*Thinking of Answers*, pp.32-34) that "[t]he claim that negatives cannot be proved is beloved of theists who resist the assaults of sceptics by asserting that the non-existence of God cannot be proved." (p.32) It is indeed not uncommon for a theist to challenge an atheist with the question 'Can you prove that God doesn't exist?', where the rationale for posing the question is that it is impossible to prove a negative. It is, however, a little strange that Grayling does not mention also the fact that some atheists (and agnostics) like to invoke this very same principle of folk logic when they argue against theism: they would insist that the burden of proof lies with the theist because it is impossible to prove a negative but possible, and sometimes easy, to prove a positive.

In any case, it is puzzling why there are so many people who accept the principle that it is impossible to prove a negative , for the principle seems obviously false. If 'a negative' means simply 'a negative proposition', then anyone who accepts the law of non-contradiction (i.e. '~(p & ~p)') has to accept that there is at least one negative that can be proved: the law of non-contradiction is a negative proposition and it can be proved in classical logic. Relatedly, propositions of the form "'p' is not false" are negatives in this sense. Assuming bivalence, proving that 'p' is not false is equivalent to proving that 'p' is true --- unless propositions of the form "'p' is true" cannot be proved, it is possible to prove a negative.

Perhaps for those who accept the principle in question 'a negative' here means 'a negative existential proposition' (i.e. a proposition of the form 'There is no x' or 'x does not exist'). Grayling does not tackle the question why people accept the principle in question, but he does give a simple counterexample: "consider how you prove the absence of pennies in a piggy-bank. You break it open and look inside: it is empty." (p.34) I think most people would agree that doing so proves the negative 'There are no pennies in the piggy-bank'. So, even when 'a negative' means 'a negative existential proposition', it is still clear that a negative can be proved.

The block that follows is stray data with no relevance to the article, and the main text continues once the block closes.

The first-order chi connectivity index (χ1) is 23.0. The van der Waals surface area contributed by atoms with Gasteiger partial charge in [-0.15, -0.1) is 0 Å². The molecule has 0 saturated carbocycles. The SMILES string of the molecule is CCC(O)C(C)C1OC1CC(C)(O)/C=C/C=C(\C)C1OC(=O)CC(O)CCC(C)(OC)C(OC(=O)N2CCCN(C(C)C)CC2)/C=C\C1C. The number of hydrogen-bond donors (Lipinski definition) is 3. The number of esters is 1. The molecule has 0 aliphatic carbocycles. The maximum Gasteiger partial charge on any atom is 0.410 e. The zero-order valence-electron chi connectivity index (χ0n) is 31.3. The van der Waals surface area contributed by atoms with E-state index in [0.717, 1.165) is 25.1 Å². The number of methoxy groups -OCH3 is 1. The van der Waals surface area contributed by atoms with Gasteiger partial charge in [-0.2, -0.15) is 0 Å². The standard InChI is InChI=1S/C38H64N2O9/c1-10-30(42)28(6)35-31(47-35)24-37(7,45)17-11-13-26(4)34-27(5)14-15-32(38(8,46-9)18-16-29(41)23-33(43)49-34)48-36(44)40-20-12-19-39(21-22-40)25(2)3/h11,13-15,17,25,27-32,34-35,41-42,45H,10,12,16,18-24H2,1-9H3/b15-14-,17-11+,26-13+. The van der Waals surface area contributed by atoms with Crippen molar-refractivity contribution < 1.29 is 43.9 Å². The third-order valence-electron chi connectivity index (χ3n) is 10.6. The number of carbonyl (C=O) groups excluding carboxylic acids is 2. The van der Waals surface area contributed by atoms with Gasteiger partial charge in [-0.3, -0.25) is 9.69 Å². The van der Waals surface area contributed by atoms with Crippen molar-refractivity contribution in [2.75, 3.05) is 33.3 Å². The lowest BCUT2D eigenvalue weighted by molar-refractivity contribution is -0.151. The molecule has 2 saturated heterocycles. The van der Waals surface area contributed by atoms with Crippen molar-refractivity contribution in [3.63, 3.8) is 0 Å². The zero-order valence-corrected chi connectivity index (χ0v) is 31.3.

Perhaps the universe of discourse is supposed to be unrestricted when the principle in question is applied. It is easy to prove that there are no pennies in the piggy-bank, but, it may be claimed, it is impossible to prove that there are no unicorns, period (though it can be proved rather easily that there are no unicorns in your closet). There are two problems here. First, if the difficulty of proving that there are no unicorns anywhere in the universe is due to our technological limitations, then those who accept the principle in question have to clarify what they mean by 'impossible' when they claim that it is impossible to prove a negative. It is at least not a metaphysical or logical impossibility. Second, it is not clear that the universe of discourse matters here. It may be easy to prove that there are no unicorns in your closet, but it is difficult to prove that there are no

*invisible*unicorns in your closet. And it seems impossible to prove that there are no unicorns of the following kind in your closet: unicorns that are

*undetectable*unless they allow you to sense their presence.

If it is impossible to prove that God does not exist, it may be because God is undetectable unless God allows us to sense her presence, rather than because 'God does not exist' is an unrestricted negative existential proposition. It remains a puzzle to me why there are so many people who accept that it is impossible to prove a negative.

It seems to me not every philosophical debates accepts "the burden of proof lies with who claiming X exists" rule. For example, in the debate of mathematical entities, anti-Platonists

ReplyDeleteoften try to use reductio ad absurdum to argue against Platonism who claim inert and abstract mathematical entities exist.

Actually, i find most philsophical debate of whether or not X (theorotical entities, causality, value etc) exist do not adopt he

"burden of proof lies with who claiming X exists" rule. So it seems it is inappropriate for atheist to appeal such a rule.

By the way, is there any philosophical accoount of the burden of proof? And it seems to me the burden of proof is usually assigned on the basis of pragmatic considerations, rather than evidential considerations?

P.S. Sorry for asking silly question, but i find your passage interesting and i have long been puzzled by the burden of proof as such.

You may take a look at James Cargile's article "On the Burden of Proof".

DeleteI'm borrowing some space here to rant:

ReplyDeleteI'm annoyed by people saying that one can't prove that God doesn't exist. Let's agree on it. No one can prove it. So what? Now I would say that Gooroo (pun), not God, created the universe. No one can prove that it isn't true or Gooroo doesn't exist either. (Can't disagree on this now after we have the agreement above, too late.) Better yet, I would say that Gooroo created God. Now, prove me wrong. No one can. (Again, too late to disagree on this now.) I can make up thousands of statements like that. Very meaningful statements, or not.

P.S. It turns out that there are many GooRoos, not just one. The one I talk about above is GooRoo Richard V. Long. He was born just minutes ago and went back via a wormhole to seconds before the Big Bang. He peed and thus he started the Big Bang and created the universe. --zpdrmn